I whole heartedly agree with all the comments so far and especially with Susan about the problems starting with Management. My experience and audits clearly show that the root cause is poor ‘management’ of staff, as opposed to poor staff. Managing staff is a skill and one that not everyone has. Too many times I hear that staff are ‘un-manageable’ but when you talk to the staff they say they have no guidance in the way of supervisions and are just talked at rather than to. Most only have time with their manager when there is a problem or complaint. Communication is another key area. Good communication between client, family, manager and staff are crucial to get the level and detail of care correct. Good communication raises confidence that when issues do arise, which inevitably they will, they are effectively dealt with to the satisfaction of all concerned. Effective Communication enables Managers to ‘Manage’ efficiently but this one simple area is all too often overlooked. Just because someone has been a good ‘Carer’ for many years, does not mean they will be a good ‘Manager’..!
    Quality needs to be ‘driven’ and this has to start at the top which means with Management. I have great respect for the organisations that have taken it upon themselves to get accreditation to ISO9001 and this should be recognised within Social Care just as much as organisations that promote the GSF for example. It should also have a bearing on any ‘excellence’ awards that the CQC decide on in place of the ‘star’ system.

  7. The recent Select Committee Report on CQC Accountability really is a wakeup call for government that a new regulatory body is required to uphold quality care practice. So Step 1 is change the method of managing the compliance of social care providers with the new statutory regulations. This needs to include a route for service providers and social care providers to hold the new inspectorate to account when they use their authority inappropriately, or fail to meet acceptable levels of customer service and support.

    The new Outcome Based Framework used by CQC Inspectors is designed for all Health & Social Care service providers. Everyone from a Care Home to a Dentist, including NHS Trusts. It is far too idealist for it own to work, but more importantly too difficult and subjective to interpret what is viable evidence to demonstrate that a specific quality outcome has been met. So Step 2 is to design a simplified common set of KPI’s – based on the existing regulatory Outcomes – for each type of registered provider that can be easily understood by all parties, including service users. The Outcomes will then make more sense.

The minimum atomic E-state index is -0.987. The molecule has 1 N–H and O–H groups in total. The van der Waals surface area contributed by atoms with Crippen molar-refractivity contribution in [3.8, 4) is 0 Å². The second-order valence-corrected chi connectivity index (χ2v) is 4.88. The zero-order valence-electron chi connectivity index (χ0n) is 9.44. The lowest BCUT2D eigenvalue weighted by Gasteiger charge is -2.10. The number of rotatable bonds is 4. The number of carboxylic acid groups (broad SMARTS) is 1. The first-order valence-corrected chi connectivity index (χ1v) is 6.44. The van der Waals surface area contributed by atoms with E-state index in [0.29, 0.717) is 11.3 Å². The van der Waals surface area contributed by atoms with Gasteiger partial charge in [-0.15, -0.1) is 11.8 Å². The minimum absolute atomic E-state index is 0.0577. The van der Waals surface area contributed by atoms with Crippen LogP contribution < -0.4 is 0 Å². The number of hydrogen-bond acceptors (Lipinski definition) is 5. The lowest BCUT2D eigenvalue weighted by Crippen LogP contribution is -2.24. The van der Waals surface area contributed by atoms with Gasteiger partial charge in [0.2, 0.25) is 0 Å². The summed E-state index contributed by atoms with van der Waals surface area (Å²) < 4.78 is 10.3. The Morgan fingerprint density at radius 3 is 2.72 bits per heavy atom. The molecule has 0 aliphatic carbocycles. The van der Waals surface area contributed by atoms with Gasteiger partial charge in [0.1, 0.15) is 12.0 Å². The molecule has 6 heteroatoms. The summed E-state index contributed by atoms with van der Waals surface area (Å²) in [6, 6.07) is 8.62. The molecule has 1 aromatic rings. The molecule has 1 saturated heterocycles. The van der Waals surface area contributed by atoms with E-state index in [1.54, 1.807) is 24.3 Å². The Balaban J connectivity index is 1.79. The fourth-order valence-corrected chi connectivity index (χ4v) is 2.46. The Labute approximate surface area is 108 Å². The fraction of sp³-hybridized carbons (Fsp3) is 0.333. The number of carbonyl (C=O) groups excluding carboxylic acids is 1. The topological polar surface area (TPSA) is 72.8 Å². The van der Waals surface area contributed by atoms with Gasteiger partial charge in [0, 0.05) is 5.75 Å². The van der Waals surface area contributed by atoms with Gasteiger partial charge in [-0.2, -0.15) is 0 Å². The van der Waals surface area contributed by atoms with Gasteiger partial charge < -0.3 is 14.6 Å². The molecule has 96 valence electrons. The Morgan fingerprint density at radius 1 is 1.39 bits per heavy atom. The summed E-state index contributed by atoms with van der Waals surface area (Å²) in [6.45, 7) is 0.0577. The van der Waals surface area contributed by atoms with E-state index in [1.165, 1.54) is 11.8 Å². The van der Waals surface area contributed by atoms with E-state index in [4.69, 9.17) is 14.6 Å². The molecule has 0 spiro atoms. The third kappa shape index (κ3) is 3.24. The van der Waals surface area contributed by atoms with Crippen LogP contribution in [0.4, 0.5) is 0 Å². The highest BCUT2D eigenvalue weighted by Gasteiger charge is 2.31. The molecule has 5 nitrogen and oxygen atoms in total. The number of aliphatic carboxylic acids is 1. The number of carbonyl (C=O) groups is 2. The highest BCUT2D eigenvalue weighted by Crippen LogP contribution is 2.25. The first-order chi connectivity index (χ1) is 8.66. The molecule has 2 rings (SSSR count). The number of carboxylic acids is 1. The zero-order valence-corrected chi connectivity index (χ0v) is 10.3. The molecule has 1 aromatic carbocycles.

Last but not least is a common quality management tool that can be used by all social care providers for them to measure at practical operational level their ability to achieve set outcomes and comply with statutory regulations. Since the Care Standards Act 2000 none of the inspectorate bodies, including CQC, have offered or put the stamp of approval on any practical quality assurance auditing tool. Instead the 15,000 plus registered social care providers today have all had to develop their own, leading to inconsistency, uncertainty and wide variations between good and poor quality care practice. Not within our remit says CQC.

  8. Jackie Hewlett-Davies says:

    Please ensure that the NHS workforce planning, education and training policy (new paper currently awaited) takes into account the need for integration across health and social care. The new arrangements need to enable flexibility of funding for commissioners and providers to put resources into the right places to support the workforce in the statutory and voluntary sectors to develop the right skills and knowledge and learn together to deliver integrated pathways of care. The Local Education & Training Boards need to be able to respond to Health and Wellbeing Boards and Clinical Commissioning Group requirements, therefore there needs to be appropriate channels of communication and influence at HWB Board level and the ability to manage devolved resources to deliver local workforce development needs.

    • caroline post says:

      I agree and it would be so good to see integrated health and social care training available without all the arguments about who is responsible for clincial skills training within Nursing homes etc. I think we need to work together on this. Whilst Health and Social have different pots of money it will never change and all that is a concern is whose budget is it coming out of.

  9. DavidPybus says:

    Individual workers need to sign up to a statutory code of practice. There should be an official minimum qualification obtained before they can practice, as with nurses. Standards should be independently tested. Organisations, local authorities, and companies that operate in social care should have similar standards and be subject to unannounced inspection. Inspection needs to be thorough, regular and done by a properly equipped workforce.
    You can’t do much about volunteers who are just helping out a neighbour or relative but you could promote a set of guidelines that they could easily get a copy of in libraries, council offices, community centres, and surgeries.

    • caroline post says:

      Not forgetting that we already have the GSCC codes of practice for both employers and social care workers. And the mandatory Common Induction Standards through Skills for Care that have to be completed within the first 12 weeks of starting employment in an adult social care setting.

  10. Tam Harrison says: